Value Propositions through the lens of the Job To Be Done
“We need to sell more stuff!!!”
I remember sitting at our global townhall meeting listening carefully to our COO commenting about the quarterly results of our Medical Technology company. Results of new product launches were pretty good. Our COO all of a sudden stood up and said “we need to sell more stuff!”. The message was simple, clear, unfiltered, and spontaneously sparked enthusiasm, and laughter, among employees. Hurray! And off we went to sell more stuff!
A PUSH strategy is certainly still of relevance in many businesses however, this example of what happened less than 10 years ago, shows how this traditional view of the business has blinders.
The fact is that, every year, companies in Life Sciences spend billions in budgets to develop and PUSH new products in the market. However, statistics show that many of them fail or largely underperform. One of the explanations why this is the case is that, they don´t target the “Jobs” that customers are trying to get done.
Having worked in the Medical Device and Pharmaceutical industries for 20 years, here are some takeaways for you to consider to successfully identify and drive adoption of innovative technologies in Life Sciences.
Know your Customers´ “Jobs To Be Done”
The concept of “Jobs To Be Done” (JTBD) was presented by Clayton M. Christensen, a Harvard Business School Professor who labeled JTBD as a theory, in his excellent book, Competing Against Luck (2016). It suggests that “products and technology come and go, but “Jobs” persist over time. As a result, companies integrated around a “Job” can achieve greater market differentiation and success.”
Knowing the “Jobs” a customer is trying to get done allows companies to sell more and improve their products over time in ways that are relevant to their customers.
Bottom-line understanding the Jobs To Be Done brings much more clarity and dynamic to the understanding of why people will and won’t buy your products.
Avoid a “solutions in search of problems” mindset
Medical Technology and Pharmaceutical industries tend to be blinded by new gleaming scientific or technological breakthroughs, but they often have little to do with the actual Jobs To Be Done by Health Care Practitioners along the way from R&D to the Patient. This may lead to a “solutions in search of problems” mindset i.e. creating a proposal that is intended to solve a problem which does not really exist.
Crucially, and as mentioned in myrecent article (Customer-centricity in Life Sciences: 3 golden rules), life science companies have to shift from being mesmerized by “product features” and re-focus on “customer benefits” and their Value Proposition.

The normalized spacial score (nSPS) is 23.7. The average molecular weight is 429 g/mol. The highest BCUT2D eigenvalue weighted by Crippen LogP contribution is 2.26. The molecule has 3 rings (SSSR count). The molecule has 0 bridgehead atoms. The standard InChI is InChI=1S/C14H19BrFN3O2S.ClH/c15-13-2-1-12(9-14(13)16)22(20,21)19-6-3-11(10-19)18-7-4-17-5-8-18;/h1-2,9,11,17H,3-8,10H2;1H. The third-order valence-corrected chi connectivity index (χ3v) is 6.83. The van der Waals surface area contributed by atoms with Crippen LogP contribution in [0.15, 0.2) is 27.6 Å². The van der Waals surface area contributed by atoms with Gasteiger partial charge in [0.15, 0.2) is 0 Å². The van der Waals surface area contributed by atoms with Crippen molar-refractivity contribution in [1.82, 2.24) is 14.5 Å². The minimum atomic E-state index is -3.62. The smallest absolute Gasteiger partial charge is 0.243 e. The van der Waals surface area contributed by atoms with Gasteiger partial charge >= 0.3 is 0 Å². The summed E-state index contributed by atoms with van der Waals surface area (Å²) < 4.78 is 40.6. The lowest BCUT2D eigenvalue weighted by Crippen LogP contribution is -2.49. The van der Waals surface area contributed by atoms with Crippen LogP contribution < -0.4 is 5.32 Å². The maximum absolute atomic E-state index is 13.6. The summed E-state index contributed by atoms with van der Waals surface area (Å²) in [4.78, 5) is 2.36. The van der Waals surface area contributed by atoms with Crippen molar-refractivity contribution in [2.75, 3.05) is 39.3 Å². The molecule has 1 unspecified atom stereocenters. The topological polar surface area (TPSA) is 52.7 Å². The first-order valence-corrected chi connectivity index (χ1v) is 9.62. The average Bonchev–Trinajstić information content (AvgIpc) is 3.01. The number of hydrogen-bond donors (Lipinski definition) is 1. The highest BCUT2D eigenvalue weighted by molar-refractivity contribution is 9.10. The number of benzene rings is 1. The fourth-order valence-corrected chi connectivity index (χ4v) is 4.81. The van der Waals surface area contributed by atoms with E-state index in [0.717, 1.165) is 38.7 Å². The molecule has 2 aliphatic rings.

Developing a Value Proposition in a co-creative and multi-disciplinary way, helps to bring the customer back to the table.
Make sure your customer has a seat at the table
The Value Proposition helps to ensure your products and services are positioned around what your prospects and customer base actually needs and values. After rigorously defining your Value Proposition, you can generally tell consumers “What´s in it for them”, i.e. why they should buy your products and services rather those of your competitors, and makes the benefits of your offering crystal clear.
But here is the nub! The “Value” is in the hands of the Beholder. As a result, the Value Proposition definition can often turn into an inward-oriented exercise. It is pointless to start a discussion about Value Propositions without starting with the customer.
In this context, the Jobs To Be Done offers a dynamic and “future-proof” approach that elevates the reasoning on focussing on what your customers broadly hope to accomplish “over time” in their daily lives (at a functional, social and emotional level).
Contact us for more information about immersion workshops for Value Proposition and Target Audience/Personas definition.
Gain fundamental insights of your customers
Understanding the Jobs To Be Done brings much more clarity to the understanding of why people will and won’t buy your products. Your market insights should gather qualitative observations and specifically identify the core “Job” and its desired outcomes, not just at a functional level but also at an emotional level.
A deep understanding of the customer is essential to designing effective marketing communications. This is why every project should starts with an audit phase tackling and why UP has an integrated full service marketing research function.
Contact us for more information about integrated services in marketing research
Success is not final: Value propositions have a life cycle
Value Proposition and Jobs To Be Done are approaches that work in tandem.
Understanding the Jobs To Be Done brings however much more clarity to the understanding why people will and won´t buy your products. Furthermore, the Jobs To Be Done offers a dynamic approach that elevates your reasoning on focusing on what your customers broadly hope to accomplish “over time” in their daily lives.
Value propositions have a life cycle. So, don´t let your success of today lay into complacency for tomorrow. Customer buying cycles and the competitive landscape evolve over time. As a result, the definition of Value proposition and Jobs To Be Done should be seen as iterative processes that ultimately should become routinely integrated in business planning.